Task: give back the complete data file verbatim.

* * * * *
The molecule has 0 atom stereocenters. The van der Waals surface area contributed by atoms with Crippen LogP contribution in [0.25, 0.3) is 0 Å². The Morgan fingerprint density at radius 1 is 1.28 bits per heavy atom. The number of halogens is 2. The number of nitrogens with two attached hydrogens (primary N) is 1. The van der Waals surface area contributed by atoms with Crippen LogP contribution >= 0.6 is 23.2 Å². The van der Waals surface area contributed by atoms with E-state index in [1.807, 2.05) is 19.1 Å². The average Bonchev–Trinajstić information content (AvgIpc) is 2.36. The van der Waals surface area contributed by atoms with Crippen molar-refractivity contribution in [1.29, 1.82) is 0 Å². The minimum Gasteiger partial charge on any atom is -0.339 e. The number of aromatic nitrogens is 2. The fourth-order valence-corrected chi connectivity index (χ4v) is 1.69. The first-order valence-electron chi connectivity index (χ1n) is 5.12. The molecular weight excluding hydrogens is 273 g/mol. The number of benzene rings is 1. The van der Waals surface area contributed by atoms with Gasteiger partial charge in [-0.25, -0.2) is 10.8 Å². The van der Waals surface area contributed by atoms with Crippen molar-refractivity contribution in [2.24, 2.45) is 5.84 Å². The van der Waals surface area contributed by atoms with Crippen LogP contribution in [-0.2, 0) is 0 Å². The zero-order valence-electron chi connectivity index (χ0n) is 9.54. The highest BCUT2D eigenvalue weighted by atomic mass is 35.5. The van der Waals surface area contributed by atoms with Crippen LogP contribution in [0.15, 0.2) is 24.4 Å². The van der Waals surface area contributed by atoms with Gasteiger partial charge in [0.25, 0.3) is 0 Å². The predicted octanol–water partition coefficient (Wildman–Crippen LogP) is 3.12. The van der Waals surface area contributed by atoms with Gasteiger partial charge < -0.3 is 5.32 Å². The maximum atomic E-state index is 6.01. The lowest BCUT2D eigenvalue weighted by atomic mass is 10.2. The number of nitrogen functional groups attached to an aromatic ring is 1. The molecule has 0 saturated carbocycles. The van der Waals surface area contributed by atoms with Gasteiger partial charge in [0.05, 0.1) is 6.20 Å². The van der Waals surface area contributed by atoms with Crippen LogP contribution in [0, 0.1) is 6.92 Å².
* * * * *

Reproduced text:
The molecule has 0 atom stereocenters. The van der Waals surface area contributed by atoms with Crippen LogP contribution in [0.25, 0.3) is 0 Å². The Morgan fingerprint density at radius 1 is 1.28 bits per heavy atom. The number of halogens is 2. The number of nitrogens with two attached hydrogens (primary N) is 1. The van der Waals surface area contributed by atoms with Crippen LogP contribution >= 0.6 is 23.2 Å². The van der Waals surface area contributed by atoms with E-state index in [1.807, 2.05) is 19.1 Å². The average Bonchev–Trinajstić information content (AvgIpc) is 2.36. The van der Waals surface area contributed by atoms with Crippen molar-refractivity contribution in [1.29, 1.82) is 0 Å². The minimum Gasteiger partial charge on any atom is -0.339 e. The number of aromatic nitrogens is 2. The fourth-order valence-corrected chi connectivity index (χ4v) is 1.69. The first-order valence-electron chi connectivity index (χ1n) is 5.12. The molecular weight excluding hydrogens is 273 g/mol. The number of benzene rings is 1. The van der Waals surface area contributed by atoms with Gasteiger partial charge in [-0.25, -0.2) is 10.8 Å². The van der Waals surface area contributed by atoms with Crippen molar-refractivity contribution in [2.24, 2.45) is 5.84 Å². The van der Waals surface area contributed by atoms with Crippen LogP contribution in [-0.2, 0) is 0 Å². The zero-order valence-electron chi connectivity index (χ0n) is 9.54. The highest BCUT2D eigenvalue weighted by atomic mass is 35.5. The van der Waals surface area contributed by atoms with Crippen LogP contribution in [0.15, 0.2) is 24.4 Å². The van der Waals surface area contributed by atoms with Gasteiger partial charge in [0.25, 0.3) is 0 Å². The predicted octanol–water partition coefficient (Wildman–Crippen LogP) is 3.12. The van der Waals surface area contributed by atoms with Gasteiger partial charge < -0.3 is 5.32 Å². The maximum atomic E-state index is 6.01. The lowest BCUT2D eigenvalue weighted by atomic mass is 10.2. The number of nitrogen functional groups attached to an aromatic ring is 1. The molecule has 0 saturated carbocycles. The van der Waals surface area contributed by atoms with Gasteiger partial charge in [0.05, 0.1) is 6.20 Å². The van der Waals surface area contributed by atoms with Crippen LogP contribution in [0, 0.1) is 6.92 Å².